I am very confused about how the MIT license works in detail. In layman's terms, I understand the following:
- If you distribute copies of MIT source, then you must include the license, and the rights in it are granted to the receiver.
- If you modify MIT source (which is permitted) then you can distribute the modifications, but the derived work is not automatically MIT.
The MIT license only speaks in terms of copies.
- Must modified copies include the MIT license? Note that the modified copy might not even contain any code in common with the original - for example, if it was translated into another language.
- Is there any distinction when the code has not been modified per se, but is merely included as part of a larger work (e.g. suppose you copied an MIT file and pasted it inside a closed-source project)? I believe that the combined work is, technically, a derived work of both parts. If the answer to the first question is "no", then what about this case? (if it's "yes", then there is surely no distinction in this case)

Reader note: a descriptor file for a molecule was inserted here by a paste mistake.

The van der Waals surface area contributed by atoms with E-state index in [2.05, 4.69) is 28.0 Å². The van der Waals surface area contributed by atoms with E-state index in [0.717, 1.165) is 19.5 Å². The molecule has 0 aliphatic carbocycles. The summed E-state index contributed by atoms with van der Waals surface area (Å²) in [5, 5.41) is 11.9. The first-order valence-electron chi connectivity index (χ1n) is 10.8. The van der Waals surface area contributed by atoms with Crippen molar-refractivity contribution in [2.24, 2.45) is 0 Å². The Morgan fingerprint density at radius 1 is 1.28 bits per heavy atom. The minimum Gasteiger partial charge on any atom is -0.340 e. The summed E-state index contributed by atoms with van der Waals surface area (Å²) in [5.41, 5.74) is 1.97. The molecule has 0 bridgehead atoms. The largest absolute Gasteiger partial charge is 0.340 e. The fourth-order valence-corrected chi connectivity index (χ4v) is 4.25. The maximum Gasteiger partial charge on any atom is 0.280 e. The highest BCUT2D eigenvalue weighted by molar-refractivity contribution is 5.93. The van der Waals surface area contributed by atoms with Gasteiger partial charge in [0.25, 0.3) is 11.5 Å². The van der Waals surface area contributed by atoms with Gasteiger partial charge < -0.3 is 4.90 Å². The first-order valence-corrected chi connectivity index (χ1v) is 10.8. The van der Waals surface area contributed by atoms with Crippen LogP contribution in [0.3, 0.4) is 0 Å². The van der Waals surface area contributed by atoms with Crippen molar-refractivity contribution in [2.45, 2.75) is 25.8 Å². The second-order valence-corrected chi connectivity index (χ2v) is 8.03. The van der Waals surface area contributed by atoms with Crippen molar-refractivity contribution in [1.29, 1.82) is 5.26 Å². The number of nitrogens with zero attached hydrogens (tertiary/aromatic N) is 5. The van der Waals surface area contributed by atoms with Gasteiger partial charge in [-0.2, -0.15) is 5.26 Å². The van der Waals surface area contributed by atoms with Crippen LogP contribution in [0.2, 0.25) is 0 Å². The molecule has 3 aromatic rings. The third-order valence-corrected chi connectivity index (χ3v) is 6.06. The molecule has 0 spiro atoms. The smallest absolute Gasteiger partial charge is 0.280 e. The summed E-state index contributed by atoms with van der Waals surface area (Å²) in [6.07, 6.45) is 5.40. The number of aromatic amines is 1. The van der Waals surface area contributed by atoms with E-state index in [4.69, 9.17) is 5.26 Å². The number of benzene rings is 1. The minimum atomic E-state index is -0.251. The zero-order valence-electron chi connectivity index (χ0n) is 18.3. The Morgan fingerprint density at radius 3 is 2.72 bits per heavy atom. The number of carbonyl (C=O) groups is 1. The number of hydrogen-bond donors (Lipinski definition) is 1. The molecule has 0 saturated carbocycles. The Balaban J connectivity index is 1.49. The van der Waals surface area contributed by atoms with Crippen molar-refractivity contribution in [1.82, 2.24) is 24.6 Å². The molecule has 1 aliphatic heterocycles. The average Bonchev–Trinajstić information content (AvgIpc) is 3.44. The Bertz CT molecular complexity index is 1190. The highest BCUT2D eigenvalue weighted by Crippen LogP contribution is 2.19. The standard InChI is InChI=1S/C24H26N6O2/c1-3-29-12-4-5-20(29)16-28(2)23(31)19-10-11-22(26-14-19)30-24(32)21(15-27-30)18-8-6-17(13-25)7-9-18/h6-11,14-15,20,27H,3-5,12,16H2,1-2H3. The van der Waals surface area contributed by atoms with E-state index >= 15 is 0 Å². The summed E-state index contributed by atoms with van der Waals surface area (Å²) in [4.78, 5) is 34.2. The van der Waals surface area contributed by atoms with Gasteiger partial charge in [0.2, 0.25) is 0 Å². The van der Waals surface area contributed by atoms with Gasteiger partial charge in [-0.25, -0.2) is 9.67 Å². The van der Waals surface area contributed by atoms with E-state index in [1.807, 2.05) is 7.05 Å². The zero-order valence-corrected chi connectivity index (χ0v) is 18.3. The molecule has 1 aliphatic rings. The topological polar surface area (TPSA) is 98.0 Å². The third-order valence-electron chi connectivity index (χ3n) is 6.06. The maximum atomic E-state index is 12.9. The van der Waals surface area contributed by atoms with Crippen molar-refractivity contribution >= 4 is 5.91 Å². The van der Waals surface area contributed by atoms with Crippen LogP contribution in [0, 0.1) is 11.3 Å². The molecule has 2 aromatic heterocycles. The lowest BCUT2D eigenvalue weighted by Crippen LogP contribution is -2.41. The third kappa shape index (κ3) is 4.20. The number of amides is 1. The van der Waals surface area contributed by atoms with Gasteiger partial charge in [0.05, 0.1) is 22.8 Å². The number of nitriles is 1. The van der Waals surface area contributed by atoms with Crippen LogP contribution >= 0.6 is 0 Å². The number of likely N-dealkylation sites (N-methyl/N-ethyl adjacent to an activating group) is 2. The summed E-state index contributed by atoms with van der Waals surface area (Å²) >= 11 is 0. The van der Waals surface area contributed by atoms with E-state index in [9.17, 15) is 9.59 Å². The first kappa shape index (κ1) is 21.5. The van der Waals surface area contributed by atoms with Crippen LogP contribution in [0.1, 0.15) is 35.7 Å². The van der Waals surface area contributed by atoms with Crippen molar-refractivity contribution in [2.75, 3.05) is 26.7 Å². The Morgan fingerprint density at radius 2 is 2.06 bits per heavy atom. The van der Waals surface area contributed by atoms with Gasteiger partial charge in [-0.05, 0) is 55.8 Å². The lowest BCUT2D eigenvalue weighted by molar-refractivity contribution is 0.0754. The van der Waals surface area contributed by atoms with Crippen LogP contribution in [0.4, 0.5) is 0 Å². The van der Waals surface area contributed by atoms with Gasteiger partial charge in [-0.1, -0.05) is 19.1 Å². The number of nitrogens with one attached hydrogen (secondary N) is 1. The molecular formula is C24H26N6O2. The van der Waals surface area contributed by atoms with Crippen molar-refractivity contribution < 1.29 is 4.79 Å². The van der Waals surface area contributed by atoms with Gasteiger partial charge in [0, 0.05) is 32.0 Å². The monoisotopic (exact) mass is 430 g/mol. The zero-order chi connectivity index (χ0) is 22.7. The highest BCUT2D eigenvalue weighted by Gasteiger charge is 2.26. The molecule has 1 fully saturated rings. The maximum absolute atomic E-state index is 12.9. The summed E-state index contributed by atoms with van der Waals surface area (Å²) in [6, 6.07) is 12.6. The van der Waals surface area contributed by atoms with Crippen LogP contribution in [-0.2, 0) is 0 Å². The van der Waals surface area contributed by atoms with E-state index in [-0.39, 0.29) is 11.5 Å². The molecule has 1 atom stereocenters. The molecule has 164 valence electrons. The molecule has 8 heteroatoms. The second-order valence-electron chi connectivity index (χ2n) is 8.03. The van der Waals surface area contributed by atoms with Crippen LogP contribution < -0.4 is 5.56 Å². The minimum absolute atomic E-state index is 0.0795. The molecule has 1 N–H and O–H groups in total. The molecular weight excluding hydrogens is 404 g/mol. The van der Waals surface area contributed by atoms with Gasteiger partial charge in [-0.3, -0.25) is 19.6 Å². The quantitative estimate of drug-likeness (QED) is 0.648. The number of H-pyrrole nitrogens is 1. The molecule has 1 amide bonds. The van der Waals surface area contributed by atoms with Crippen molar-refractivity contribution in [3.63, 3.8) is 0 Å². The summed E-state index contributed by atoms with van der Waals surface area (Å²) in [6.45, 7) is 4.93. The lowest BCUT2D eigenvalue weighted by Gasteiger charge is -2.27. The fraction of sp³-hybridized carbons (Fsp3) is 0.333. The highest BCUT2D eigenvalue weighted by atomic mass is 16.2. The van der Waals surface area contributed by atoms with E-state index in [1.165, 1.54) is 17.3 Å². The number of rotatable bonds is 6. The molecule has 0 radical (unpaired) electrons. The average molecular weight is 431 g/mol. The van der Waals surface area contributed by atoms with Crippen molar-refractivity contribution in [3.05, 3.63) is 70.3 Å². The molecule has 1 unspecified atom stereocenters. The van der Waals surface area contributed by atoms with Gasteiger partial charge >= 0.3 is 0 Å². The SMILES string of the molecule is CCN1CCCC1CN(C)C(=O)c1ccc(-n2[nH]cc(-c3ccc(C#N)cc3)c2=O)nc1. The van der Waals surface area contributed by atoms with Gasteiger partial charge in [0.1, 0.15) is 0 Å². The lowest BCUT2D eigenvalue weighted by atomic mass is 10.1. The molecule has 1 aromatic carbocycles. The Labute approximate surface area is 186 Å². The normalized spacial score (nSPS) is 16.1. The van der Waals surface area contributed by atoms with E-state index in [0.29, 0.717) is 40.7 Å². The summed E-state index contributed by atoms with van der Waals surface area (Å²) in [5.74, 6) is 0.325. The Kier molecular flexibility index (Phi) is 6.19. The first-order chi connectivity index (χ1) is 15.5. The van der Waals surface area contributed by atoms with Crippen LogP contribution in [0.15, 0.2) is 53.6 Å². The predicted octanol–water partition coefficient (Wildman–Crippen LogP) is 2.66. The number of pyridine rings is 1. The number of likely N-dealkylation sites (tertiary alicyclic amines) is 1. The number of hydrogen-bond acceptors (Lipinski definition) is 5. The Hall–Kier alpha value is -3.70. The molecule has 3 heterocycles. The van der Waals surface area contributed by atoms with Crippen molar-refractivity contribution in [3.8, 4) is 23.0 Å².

- If so, does the MIT license thus included actually convey any rights? I think it must do, or I can't understand how the license worked for the original work. But I also think it must not, because if it did then my translated MIT library would appear to automatically be MIT (which is wrong).
Assume that the modified work is intended to be distributed as something other than MIT - for concreteness, let's say it's fully proprietary.
: Incidentally, I don't see how this is implied exactly by the license text, but it seems everyone (including me) accepts it's allowed. The license refers only to "copies", so it looks like what it says is that you can modify copies and distribute copies, but not that you can distribute modified copies.